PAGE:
Evaluating the authority, usefulness, and reliability of the information you find is a crucial step in the process of library research. The questions you ask about books, periodical articles, multimedia titles, or Web pages are similar whether you're looking at a citation to the item, a physical item in hand, or an electronic version on a computer.
Critically Analyzing Information Sources lists some of the questions you should ask when you consider the appropriateness of a particular book, article, media resource, or Web site for your research.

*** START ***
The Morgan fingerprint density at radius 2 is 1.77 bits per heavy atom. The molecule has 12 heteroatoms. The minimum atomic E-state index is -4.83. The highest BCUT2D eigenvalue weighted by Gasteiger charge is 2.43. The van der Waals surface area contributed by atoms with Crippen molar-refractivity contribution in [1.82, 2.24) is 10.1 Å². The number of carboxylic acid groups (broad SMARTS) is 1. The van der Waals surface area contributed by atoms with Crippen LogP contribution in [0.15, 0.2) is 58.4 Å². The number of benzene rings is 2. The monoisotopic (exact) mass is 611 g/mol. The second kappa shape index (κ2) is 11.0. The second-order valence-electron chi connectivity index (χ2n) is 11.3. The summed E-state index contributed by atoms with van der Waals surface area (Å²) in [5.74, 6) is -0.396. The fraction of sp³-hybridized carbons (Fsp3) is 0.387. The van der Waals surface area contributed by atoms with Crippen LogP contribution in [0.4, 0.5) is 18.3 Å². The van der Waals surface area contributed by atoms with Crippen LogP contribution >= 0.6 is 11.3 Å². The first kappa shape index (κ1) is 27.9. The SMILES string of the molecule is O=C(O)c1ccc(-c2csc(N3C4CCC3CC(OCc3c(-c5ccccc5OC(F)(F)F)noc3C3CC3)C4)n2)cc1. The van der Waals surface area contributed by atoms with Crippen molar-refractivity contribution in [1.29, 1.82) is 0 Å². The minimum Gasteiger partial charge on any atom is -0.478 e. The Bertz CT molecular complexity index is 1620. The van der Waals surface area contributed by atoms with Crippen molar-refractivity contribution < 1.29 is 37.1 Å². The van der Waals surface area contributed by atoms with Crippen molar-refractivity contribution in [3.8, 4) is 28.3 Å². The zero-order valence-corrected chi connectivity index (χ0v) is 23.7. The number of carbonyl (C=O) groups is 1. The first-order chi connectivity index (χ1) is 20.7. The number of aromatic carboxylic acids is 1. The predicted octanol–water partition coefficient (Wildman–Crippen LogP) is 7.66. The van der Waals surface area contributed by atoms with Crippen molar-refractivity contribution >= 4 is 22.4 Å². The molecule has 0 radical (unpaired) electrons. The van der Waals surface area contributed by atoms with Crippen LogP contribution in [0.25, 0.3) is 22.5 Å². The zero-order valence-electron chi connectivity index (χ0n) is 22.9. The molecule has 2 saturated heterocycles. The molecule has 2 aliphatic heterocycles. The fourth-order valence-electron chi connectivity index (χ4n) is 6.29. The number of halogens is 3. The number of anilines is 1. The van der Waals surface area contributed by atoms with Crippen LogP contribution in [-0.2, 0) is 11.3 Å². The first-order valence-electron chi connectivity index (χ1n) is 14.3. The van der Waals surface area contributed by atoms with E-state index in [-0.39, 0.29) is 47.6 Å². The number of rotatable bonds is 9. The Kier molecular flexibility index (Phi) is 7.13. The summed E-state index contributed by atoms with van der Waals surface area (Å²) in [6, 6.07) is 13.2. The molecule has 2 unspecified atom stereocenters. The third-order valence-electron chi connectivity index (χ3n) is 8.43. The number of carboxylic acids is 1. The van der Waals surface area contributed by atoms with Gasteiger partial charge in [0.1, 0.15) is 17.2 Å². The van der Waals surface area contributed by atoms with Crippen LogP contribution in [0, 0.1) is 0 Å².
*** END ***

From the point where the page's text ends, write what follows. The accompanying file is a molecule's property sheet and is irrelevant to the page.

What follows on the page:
Use book reviews to gather critical information about books. Three quick ways to access them online [Cornell users only]:
- ProQuest Research Library. [1986- ; some full-text reviews]
- Book Review Digest. [1983- ; excerpts from some reviews]
- Bowker's Books in Print. [in-print books from any year; full-text of short reviews]
More sources for book reviews at Book Reviews: A Finding Guide.
Distinguishing Scholarly from Other Periodicals shows how to evaluate periodicals by looking at their format, intended audience, and appearance.
See also: Evaluating Resources, an excellent guide from UC Berkeley.
Revised 26 July 2016 [MOE]
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